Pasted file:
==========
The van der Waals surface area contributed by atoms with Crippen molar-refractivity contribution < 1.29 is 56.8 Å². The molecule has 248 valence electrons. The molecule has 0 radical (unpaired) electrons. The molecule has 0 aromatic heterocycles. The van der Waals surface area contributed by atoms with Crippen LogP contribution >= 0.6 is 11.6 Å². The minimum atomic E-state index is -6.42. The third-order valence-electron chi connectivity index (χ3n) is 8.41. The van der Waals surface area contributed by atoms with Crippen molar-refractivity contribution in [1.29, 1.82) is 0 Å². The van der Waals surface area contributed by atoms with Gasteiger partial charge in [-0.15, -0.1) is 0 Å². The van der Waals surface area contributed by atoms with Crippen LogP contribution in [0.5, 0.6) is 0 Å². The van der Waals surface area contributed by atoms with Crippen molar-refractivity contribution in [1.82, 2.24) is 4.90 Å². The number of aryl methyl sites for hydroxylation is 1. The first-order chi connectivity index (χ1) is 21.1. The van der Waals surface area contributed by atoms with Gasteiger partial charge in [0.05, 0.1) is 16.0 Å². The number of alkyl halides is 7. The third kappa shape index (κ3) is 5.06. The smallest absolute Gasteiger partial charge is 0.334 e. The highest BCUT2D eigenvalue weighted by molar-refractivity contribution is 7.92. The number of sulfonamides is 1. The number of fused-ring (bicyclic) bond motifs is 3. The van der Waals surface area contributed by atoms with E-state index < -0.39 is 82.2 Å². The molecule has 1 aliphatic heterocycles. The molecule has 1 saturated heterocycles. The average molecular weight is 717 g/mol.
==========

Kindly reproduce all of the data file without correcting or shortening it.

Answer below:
The van der Waals surface area contributed by atoms with Crippen molar-refractivity contribution < 1.29 is 56.8 Å². The molecule has 248 valence electrons. The molecule has 0 radical (unpaired) electrons. The molecule has 0 aromatic heterocycles. The van der Waals surface area contributed by atoms with Crippen LogP contribution >= 0.6 is 11.6 Å². The minimum atomic E-state index is -6.42. The third-order valence-electron chi connectivity index (χ3n) is 8.41. The van der Waals surface area contributed by atoms with Crippen molar-refractivity contribution in [1.29, 1.82) is 0 Å². The van der Waals surface area contributed by atoms with Gasteiger partial charge in [-0.15, -0.1) is 0 Å². The van der Waals surface area contributed by atoms with Crippen LogP contribution in [0.5, 0.6) is 0 Å². The van der Waals surface area contributed by atoms with Crippen molar-refractivity contribution in [1.82, 2.24) is 4.90 Å². The number of aryl methyl sites for hydroxylation is 1. The first-order chi connectivity index (χ1) is 21.1. The van der Waals surface area contributed by atoms with Gasteiger partial charge in [0.05, 0.1) is 16.0 Å². The number of alkyl halides is 7. The third kappa shape index (κ3) is 5.06. The smallest absolute Gasteiger partial charge is 0.334 e. The highest BCUT2D eigenvalue weighted by molar-refractivity contribution is 7.92. The number of sulfonamides is 1. The number of fused-ring (bicyclic) bond motifs is 3. The van der Waals surface area contributed by atoms with E-state index < -0.39 is 82.2 Å². The molecule has 1 aliphatic heterocycles. The molecule has 1 saturated heterocycles. The average molecular weight is 717 g/mol.